Summary (Magill's Survey of American Literature, Revised Edition)
“Losing the Marbles” is a seven-part poem meditating on the various aspects of old age, especially as they relate to poetry. Section 1 is written in the manner of a romantic meditation, indicating the impetus for the poem. The poet has lost his date-calendar and cannot remember what he is supposed to do that day—nor can he remember what he and his friends discussed at lunch. He comments: “another marble gone.” Then he remembers; they were describing what each one’s “Heaven” would be. His was to be an acrobat in old Greece when the Parthenon was a living building. The coming of dusk brings to mind a line of the famous twentieth century Welsh poet, Dylan Thomas: “Rage, rage against the dying of the light.” He puns, saying that evenings were graces allowing a man to tumble gracefully “into thyme,/ Out of time.”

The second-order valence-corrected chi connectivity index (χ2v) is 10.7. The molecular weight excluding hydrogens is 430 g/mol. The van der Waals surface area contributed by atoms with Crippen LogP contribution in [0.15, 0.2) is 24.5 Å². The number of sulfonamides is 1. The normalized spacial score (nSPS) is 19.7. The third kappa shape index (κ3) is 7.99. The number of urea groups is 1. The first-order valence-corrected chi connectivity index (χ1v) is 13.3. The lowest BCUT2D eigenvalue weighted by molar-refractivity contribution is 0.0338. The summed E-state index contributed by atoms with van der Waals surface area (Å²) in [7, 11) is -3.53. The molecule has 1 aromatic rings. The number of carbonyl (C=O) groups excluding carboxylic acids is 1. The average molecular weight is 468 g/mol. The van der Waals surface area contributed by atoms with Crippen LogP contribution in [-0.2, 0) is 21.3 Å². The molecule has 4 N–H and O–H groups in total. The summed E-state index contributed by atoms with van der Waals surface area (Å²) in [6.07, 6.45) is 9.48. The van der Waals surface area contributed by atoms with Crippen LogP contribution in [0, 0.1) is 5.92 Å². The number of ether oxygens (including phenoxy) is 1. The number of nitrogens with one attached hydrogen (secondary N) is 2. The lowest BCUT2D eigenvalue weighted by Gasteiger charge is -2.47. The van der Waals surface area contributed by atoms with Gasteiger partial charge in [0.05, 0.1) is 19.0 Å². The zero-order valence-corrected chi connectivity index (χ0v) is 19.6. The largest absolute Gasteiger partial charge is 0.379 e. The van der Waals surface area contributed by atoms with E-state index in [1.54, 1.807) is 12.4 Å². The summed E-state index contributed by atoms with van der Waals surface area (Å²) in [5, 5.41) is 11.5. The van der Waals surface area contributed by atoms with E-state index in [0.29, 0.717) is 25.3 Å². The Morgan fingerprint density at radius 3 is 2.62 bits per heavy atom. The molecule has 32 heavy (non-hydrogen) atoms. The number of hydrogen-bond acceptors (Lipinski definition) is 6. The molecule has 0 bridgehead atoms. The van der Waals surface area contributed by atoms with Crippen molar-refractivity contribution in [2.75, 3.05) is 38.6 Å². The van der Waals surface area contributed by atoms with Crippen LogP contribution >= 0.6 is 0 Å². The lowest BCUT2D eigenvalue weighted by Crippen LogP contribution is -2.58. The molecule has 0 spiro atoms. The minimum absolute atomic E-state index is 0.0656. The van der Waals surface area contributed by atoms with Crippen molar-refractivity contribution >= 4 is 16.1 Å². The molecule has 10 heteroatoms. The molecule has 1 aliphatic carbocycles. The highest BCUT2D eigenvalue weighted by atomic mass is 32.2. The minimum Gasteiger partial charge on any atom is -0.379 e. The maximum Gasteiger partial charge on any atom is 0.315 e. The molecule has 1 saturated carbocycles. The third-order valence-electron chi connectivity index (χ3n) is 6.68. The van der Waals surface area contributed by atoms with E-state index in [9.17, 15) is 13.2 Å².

Section 2 is in the style of a metaphysical ode. Complicated metaphors fill it—a storm like a silver car, a rivulet of ink in which the poet must dip, mouth-to-mouth resuscitation by means of the Golden Treasury. It is an ironic comment on the inability of poetry to stem the storm of old age. Section 3 at first is a puzzle: It is a series of disconnected phrases arranged helter-skelter on the page. It seems to be describing a passionate sexual encounter at first, then it modulates into a lament not only for the body’s ineptitude but also for the good memories that present failures obscure.
(The entire section is 616 words.)
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